Tucked away in La Jolla, California stands a wood-shingled house that doubles as a retail store and sells all manner of beachfront necessities, including watercolor paintings, jewelry and snorkel gear. It would be just one of a million coastal boutiques if not for an incredible twist. It has a back entrance that descends into a colorful sea cave and one of the most spectacular and hidden views of the ocean in the entire state.
The Sunny Jim Cave Store has the only entrance to any sea cave in California that you can access via land. The entrance is a narrow and dim tunnel that leads from the store to a staircase made of 145 damp steps that descend directly into the sea cave. The narrow tunnel and cave walls are incredibly colorful, due to the natural minerals and the effect the saltwater has on them. They’ve also become a home to pigeons and sea birds, giving this already dark tunnel a vibe that Hitchcock would approve of.
The tunnel linking land to the sea cave was the vision of Gustauf Schultz, a German painter, struggling artist, and mining engineer. He had hoped to retire on the allure of such a rare view of the ocean, so he hired two laborers and they started digging in 1902. These two men completed the tunnel just a year later and Gustauf began charging a few cents for the opportunity to be lowered into the cave via a long rope. The rope has since been replaced with a steep staircase that can be just as treacherous due to dim lighting and ocean water spray. It is not recommended for the elderly, the very young, or the impaired. After Gustauf’s death in 1912, his fellow La Jollans were surprised to find his widow arrive to run the shop, considering most of them had no idea he had been married. She continued to run the curio shop and cave attraction into the early 1920s, when the tunnel was allegedly used during prohibition to smuggle alcohol into San Diego.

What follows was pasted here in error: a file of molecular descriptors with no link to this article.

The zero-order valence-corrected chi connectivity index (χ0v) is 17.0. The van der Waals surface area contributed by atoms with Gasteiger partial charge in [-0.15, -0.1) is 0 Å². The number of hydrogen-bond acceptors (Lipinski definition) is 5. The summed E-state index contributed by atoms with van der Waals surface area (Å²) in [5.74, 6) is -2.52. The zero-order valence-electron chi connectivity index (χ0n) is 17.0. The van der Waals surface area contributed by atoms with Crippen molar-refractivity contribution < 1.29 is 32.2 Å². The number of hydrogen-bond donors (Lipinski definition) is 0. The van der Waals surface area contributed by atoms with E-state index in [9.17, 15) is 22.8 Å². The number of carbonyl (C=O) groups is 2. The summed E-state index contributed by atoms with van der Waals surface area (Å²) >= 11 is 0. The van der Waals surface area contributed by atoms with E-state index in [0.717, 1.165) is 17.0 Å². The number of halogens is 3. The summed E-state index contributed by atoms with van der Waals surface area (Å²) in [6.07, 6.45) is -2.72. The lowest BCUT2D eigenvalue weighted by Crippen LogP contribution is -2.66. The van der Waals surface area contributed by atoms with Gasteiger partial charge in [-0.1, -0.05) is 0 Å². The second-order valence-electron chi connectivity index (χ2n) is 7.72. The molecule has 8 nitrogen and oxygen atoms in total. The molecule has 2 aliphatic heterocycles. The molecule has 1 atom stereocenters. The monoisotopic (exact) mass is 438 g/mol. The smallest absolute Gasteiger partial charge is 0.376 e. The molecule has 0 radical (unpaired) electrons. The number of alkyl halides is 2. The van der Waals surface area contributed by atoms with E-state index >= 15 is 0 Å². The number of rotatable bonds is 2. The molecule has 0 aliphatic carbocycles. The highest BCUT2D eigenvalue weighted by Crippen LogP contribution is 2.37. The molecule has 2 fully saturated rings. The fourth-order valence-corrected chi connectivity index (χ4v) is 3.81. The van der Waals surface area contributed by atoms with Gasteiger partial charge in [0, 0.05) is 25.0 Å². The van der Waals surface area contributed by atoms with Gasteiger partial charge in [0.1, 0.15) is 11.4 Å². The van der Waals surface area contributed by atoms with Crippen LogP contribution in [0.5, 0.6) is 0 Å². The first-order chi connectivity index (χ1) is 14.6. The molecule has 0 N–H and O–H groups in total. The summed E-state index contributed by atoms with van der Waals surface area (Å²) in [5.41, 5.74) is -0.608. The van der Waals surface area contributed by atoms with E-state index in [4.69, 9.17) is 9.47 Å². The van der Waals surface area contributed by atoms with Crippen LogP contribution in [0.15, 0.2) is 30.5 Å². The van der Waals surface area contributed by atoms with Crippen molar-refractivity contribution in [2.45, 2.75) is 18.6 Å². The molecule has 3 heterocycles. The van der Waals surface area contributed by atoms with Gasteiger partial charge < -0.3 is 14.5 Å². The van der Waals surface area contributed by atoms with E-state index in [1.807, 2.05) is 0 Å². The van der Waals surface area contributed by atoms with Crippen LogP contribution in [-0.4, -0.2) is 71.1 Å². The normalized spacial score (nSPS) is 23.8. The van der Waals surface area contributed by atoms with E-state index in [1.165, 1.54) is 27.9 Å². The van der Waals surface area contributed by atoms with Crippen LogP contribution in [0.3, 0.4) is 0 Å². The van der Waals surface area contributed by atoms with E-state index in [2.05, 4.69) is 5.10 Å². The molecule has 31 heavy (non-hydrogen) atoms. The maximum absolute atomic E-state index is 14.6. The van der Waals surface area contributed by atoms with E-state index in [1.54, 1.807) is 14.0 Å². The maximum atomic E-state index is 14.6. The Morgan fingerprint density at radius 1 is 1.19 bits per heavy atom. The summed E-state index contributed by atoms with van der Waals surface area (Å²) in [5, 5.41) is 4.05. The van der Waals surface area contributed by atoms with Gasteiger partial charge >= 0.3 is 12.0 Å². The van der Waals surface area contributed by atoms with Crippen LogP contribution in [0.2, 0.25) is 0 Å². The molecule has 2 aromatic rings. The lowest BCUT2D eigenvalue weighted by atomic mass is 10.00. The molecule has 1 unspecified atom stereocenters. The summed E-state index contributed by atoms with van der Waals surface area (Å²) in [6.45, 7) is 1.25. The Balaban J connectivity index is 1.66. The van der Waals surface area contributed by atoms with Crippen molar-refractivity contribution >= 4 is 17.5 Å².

The Sunny Jim Cave Store has become a Historical Landmark in California. It gets its memorable name from L. Frank Baum, the creator of the Wizard of Oz. When he visited, he named it that because the cave mouth reminded him of the profile of a 1920s British cereal cartoon mascot of the same name. As you might expect, trinkets featuring the famous visitor and that cartoon character’s profile can be seen in the store above as well.